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Meta-Analysis: Risk for Hypertension in Living Kidney Donors

Neil Boudville, MD; G. V. Ramesh Prasad, MD; Greg Knoll, MD, MSc; Norman Muirhead, MD; Heather Thiessen-Philbrook, MMath; Robert C. Yang, MD; M. Patricia Rosas-Arellano, MD, PhD; Abdulrahman Housawi, MD; Amit X. Garg, MD, PhD, Donor Nephrectomy Outcomes Research (DONOR) Network*
[+] Article and Author Information

From University of Western Ontario, London, Ontario, Canada; University of Western Australia, Perth, Australia; University of Toronto, Toronto, Ontario, Canada; University of Ottawa, Ottawa, Ontario, Canada; and McMaster University, Hamilton, Ontario, Canada.


Acknowledgments: The authors thank Jan Challis, MLIS, who provided administrative help; Nick Barrowman, PhD, Brian Haynes, MD, PhD, and Joel Ray, MD, MSc, for statistical and methodologic advice; and William Clark, MD, for his support. The authors also thank the 30 authors of included studies who generously confirmed and provided information and performed additional analyses for this review.

Grant Support: By the London Multi-Organ Transplant Program, the Canadian Institutes of Health Research, the Physicians Services Incorporated Foundation, and the Canadian Council for Donation and Transplantation. Dr. Garg was supported by a Canadian Institutes of Health Research Clinician Scientist Award, and Dr. Yang was supported by a Biomedical Fellowship from the Kidney Foundation of Canada.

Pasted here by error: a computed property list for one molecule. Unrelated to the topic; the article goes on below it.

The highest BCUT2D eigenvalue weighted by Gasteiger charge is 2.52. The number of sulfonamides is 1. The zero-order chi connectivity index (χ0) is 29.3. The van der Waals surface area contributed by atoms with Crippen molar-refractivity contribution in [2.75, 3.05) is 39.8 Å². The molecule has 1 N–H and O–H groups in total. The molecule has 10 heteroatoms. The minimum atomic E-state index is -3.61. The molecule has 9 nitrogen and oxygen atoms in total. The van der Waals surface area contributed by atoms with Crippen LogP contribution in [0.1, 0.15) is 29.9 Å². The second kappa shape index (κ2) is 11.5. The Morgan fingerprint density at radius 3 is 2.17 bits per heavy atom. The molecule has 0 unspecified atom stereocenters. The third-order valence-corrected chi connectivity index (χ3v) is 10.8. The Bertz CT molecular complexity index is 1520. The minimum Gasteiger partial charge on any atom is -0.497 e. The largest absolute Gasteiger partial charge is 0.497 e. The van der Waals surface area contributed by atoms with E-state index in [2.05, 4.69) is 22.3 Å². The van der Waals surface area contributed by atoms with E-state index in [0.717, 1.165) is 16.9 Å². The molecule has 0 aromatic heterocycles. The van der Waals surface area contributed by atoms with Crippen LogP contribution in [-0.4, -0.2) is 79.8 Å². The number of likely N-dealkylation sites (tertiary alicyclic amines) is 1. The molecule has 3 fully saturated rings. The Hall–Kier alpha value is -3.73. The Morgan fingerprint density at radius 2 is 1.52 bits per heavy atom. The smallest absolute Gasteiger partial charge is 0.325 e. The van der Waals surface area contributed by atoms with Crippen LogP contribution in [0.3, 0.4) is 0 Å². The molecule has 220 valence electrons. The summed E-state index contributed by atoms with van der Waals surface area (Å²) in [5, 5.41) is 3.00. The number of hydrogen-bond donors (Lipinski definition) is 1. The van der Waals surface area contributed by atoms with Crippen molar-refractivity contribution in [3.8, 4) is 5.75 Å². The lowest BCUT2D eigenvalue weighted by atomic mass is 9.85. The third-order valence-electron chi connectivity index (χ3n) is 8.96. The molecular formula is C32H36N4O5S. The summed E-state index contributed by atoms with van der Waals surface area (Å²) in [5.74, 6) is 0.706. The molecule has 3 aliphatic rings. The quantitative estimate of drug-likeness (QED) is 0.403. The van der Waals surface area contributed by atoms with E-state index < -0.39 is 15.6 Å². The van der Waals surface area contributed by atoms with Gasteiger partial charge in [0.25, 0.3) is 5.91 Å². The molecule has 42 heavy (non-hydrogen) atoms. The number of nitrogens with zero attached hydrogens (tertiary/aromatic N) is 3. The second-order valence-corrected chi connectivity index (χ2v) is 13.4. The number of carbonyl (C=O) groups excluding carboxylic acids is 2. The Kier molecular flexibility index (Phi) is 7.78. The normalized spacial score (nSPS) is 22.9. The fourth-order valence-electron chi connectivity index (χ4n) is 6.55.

Potential Financial Conflicts of Interest: None disclosed.

Requests for Single Reprints: Amit X. Garg, MD, PhD, Division of Nephrology, London Kidney Clinical Research Unit, Room ELL-101, Westminster Tower, London Health Sciences Centre, 800 Commissioners Road East, London, Ontario N6A 4G5, Canada; e-mail, amit.garg@lhsc.on.ca.

Current Author Addresses: Dr. Boudville: Division of Nephrology, University of Western Australia, Verdun Street, Nedlands, WA 6050, Australia.

Dr. Prasad: Division of Nephrology, University of Toronto, St. Michael's Hospital Health Centre, 61 Queen Street East, 9th Floor, Toronto, Ontario M5C 2T2, Canada.

Dr. Knoll: Division of Nephrology, University of Ottawa, The Ottawa Hospital, 1967 Riverside Drive, Ottawa, Ontario K1H 7W9, Canada.

Drs. Muirhead, Yang, Rosas-Arellano, Housawi, and Garg and Ms. Thiessen-Philbrook: Division of Nephrology, London Kidney Clinical Research Unit, Room ELL-101, Westminster Tower, London Health Sciences Centre, 800 Commissioners Road East, London, Ontario N6A 4G5, Canada.


Ann Intern Med. 2006;145(3):185-196. doi:10.7326/0003-4819-145-3-200608010-00006
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Background: The risk for hypertension after kidney donation remains uncertain.

Purpose: To see whether normotensive adults who donate a kidney develop higher blood pressure and risk for hypertension compared with nondonor adults acting as control participants.

Data Sources: MEDLINE, EMBASE, and Science Citation Index were searched from 1966 until November 2005 for articles published in any language. Reference lists of pertinent articles were also reviewed.

Study Selection: The authors selected studies involving 10 or more healthy normotensive adults who donated a kidney and in whom blood pressure was assessed at least 1 year later.

Data Extraction: Two reviewers independently abstracted data on study and donor characteristics, blood pressure measurements, outcomes, and prognostic features. Comparison data were abstracted from donor studies with control participants. Thirty primary authors provided additional data.